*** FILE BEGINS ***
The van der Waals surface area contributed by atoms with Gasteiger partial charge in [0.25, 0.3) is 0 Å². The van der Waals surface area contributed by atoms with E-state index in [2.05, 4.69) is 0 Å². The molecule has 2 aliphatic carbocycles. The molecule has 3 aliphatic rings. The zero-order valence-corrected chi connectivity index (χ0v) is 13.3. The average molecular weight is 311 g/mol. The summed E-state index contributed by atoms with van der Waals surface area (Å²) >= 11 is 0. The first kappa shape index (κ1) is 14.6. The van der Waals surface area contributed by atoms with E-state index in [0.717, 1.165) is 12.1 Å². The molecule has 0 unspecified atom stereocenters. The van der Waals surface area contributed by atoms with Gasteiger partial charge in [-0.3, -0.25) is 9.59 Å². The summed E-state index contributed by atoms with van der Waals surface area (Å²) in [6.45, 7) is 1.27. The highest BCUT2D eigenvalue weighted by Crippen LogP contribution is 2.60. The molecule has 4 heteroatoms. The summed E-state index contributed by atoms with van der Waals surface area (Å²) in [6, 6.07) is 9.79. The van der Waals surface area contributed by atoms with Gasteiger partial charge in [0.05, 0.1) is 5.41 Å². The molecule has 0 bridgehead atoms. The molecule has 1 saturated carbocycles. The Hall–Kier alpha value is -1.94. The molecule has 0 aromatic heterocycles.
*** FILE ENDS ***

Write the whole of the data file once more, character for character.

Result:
The van der Waals surface area contributed by atoms with Gasteiger partial charge in [0.25, 0.3) is 0 Å². The van der Waals surface area contributed by atoms with E-state index in [2.05, 4.69) is 0 Å². The molecule has 2 aliphatic carbocycles. The molecule has 3 aliphatic rings. The zero-order valence-corrected chi connectivity index (χ0v) is 13.3. The average molecular weight is 311 g/mol. The summed E-state index contributed by atoms with van der Waals surface area (Å²) >= 11 is 0. The first kappa shape index (κ1) is 14.6. The van der Waals surface area contributed by atoms with E-state index in [0.717, 1.165) is 12.1 Å². The molecule has 0 unspecified atom stereocenters. The van der Waals surface area contributed by atoms with Gasteiger partial charge in [-0.3, -0.25) is 9.59 Å². The summed E-state index contributed by atoms with van der Waals surface area (Å²) in [6.45, 7) is 1.27. The highest BCUT2D eigenvalue weighted by Crippen LogP contribution is 2.60. The molecule has 4 heteroatoms. The summed E-state index contributed by atoms with van der Waals surface area (Å²) in [6, 6.07) is 9.79. The van der Waals surface area contributed by atoms with Gasteiger partial charge in [0.05, 0.1) is 5.41 Å². The molecule has 0 bridgehead atoms. The molecule has 1 saturated carbocycles. The Hall–Kier alpha value is -1.94. The molecule has 0 aromatic heterocycles.